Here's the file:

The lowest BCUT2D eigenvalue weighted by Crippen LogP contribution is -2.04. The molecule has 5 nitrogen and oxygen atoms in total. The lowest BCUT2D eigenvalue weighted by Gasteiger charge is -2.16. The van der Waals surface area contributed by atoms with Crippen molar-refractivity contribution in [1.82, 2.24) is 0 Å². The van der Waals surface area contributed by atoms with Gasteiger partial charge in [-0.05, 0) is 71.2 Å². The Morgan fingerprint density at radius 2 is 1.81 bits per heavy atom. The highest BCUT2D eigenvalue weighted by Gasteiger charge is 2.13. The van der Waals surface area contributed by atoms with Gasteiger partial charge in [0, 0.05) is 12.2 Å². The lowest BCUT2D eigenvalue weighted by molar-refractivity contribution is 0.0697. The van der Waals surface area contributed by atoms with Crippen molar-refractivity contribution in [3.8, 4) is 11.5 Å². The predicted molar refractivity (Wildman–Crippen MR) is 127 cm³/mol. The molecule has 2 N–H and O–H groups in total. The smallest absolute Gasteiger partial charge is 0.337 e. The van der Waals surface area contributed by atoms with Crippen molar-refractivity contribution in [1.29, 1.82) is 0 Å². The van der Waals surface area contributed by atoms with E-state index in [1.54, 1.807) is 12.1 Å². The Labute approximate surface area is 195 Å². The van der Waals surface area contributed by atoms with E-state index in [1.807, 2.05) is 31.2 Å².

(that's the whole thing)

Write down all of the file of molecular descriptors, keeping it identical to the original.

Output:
The lowest BCUT2D eigenvalue weighted by Crippen LogP contribution is -2.04. The molecule has 5 nitrogen and oxygen atoms in total. The lowest BCUT2D eigenvalue weighted by Gasteiger charge is -2.16. The van der Waals surface area contributed by atoms with Crippen molar-refractivity contribution in [1.82, 2.24) is 0 Å². The van der Waals surface area contributed by atoms with Gasteiger partial charge in [-0.05, 0) is 71.2 Å². The Morgan fingerprint density at radius 2 is 1.81 bits per heavy atom. The highest BCUT2D eigenvalue weighted by Gasteiger charge is 2.13. The van der Waals surface area contributed by atoms with Gasteiger partial charge in [0, 0.05) is 12.2 Å². The lowest BCUT2D eigenvalue weighted by molar-refractivity contribution is 0.0697. The van der Waals surface area contributed by atoms with Crippen molar-refractivity contribution in [3.8, 4) is 11.5 Å². The predicted molar refractivity (Wildman–Crippen MR) is 127 cm³/mol. The molecule has 2 N–H and O–H groups in total. The smallest absolute Gasteiger partial charge is 0.337 e. The van der Waals surface area contributed by atoms with Crippen molar-refractivity contribution in [1.29, 1.82) is 0 Å². The van der Waals surface area contributed by atoms with E-state index in [1.54, 1.807) is 12.1 Å². The Labute approximate surface area is 195 Å². The van der Waals surface area contributed by atoms with E-state index in [1.807, 2.05) is 31.2 Å².